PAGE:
Consumer medicine information

Genotropin

Somatropin

BRAND INFORMATION

Brand name

Genotropin, Genotropin GoQuick and Genotropin MiniQuick

Active ingredient

Somatropin

Schedule

S4

 

Consumer medicine information (CMI) leaflet

Please read this leaflet carefully before you start using Genotropin.

What is in this leaflet

This leaflet answers some of the common questions that you may have about GENOTROPIN.

It does not contain all the available information.

It does not take the place of talking with your doctor, nurse or pharmacist.

All medicines have risks and benefits. Your doctor has weighed the risks of you using GENOTROPIN against the expected benefits it will have for you.

If you have any concerns about this medicine, ask your doctor, nurse or pharmacist.

Keep this leaflet with the medicine. You may need to read it again.

What GENOTROPIN is used for

GENOTROPIN is a growth hormone.

GENOTROPIN is used to treat:

  • Short stature caused by the lack of growth hormone.
    GENOTROPIN promotes the growth of the long bones (for example, upper legs) in children with reduced height due to lower than normal levels of growth hormone.
  • Reduced growth in girls with Turner syndrome.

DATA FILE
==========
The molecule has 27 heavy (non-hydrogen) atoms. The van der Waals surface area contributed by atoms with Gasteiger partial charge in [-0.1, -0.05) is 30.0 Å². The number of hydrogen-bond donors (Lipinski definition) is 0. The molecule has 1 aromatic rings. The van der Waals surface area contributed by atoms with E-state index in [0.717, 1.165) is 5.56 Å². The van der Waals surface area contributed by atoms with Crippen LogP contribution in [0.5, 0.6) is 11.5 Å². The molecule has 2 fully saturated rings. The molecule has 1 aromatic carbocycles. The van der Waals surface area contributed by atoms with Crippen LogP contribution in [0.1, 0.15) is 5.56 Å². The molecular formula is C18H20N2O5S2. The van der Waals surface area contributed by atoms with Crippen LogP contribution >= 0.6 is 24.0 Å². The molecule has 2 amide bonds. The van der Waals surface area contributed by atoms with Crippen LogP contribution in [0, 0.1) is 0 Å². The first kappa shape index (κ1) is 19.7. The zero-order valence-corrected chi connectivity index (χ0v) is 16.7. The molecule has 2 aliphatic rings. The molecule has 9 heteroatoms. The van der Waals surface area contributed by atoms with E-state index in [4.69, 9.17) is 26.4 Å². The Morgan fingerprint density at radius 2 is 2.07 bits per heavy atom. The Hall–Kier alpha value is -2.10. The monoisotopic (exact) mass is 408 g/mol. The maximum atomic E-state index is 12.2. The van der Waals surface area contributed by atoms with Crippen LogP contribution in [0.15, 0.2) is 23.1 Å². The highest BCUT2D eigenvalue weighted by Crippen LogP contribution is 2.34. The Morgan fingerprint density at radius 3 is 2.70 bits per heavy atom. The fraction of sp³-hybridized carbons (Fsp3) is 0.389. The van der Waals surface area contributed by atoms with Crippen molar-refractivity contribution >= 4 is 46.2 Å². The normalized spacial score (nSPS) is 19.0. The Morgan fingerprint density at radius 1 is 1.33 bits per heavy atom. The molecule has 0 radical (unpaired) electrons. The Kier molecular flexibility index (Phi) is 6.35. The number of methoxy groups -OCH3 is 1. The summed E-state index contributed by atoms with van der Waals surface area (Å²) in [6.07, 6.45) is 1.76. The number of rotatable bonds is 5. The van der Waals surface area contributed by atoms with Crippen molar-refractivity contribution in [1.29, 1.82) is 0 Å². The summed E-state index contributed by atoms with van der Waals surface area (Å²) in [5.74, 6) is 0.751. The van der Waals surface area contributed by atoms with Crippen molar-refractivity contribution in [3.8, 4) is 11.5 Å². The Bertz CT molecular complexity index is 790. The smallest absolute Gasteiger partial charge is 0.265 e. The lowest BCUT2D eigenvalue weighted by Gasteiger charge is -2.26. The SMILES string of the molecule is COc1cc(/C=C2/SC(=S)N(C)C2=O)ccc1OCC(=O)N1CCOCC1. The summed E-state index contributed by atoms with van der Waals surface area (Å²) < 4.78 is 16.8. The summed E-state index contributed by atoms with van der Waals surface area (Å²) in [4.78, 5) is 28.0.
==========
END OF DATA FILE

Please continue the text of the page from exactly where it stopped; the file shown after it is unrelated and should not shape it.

Turner syndrome is a genetic disorder found in females. The condition may cause short stature and ovaries to not fully develop.
  • Children with Prader-Willi syndrome.
    Prader-Willi syndrome is a genetic disorder that may cause short stature, low muscle tone and a constant feeling of hunger.
    GENOTROPIN helps to improve growth and body composition. It also helps to reduce excessive fat and improve muscle mass.
    Diet restrictions may still be necessary during treatment with GENOTROPIN.
  • Children with kidney disease, to help them grow at a normal rate.
  • Adults who do not produce enough natural growth hormone.

However, your doctor may prescribe GENOTROPIN for another purpose. Ask your doctor if you have any questions about why GENOTROPIN has been prescribed for you.

Before you use GENOTROPIN

When you must not use GENOTROPIN (discuss with your doctor)

Your doctor will not prescribe GENOTROPIN if you:

  • are a child and have closed epiphyses (this means that your bones have finished growing).
  • have an active tumour or evidence of cancer growth.
  • are currently being treated for cancer.
  • have a serious injury or illness, or surgical procedures, requiring intensive care.
  • have Prader-Willi syndrome and are severely overweight or have marked difficulty breathing.

Do not use GENOTROPIN if: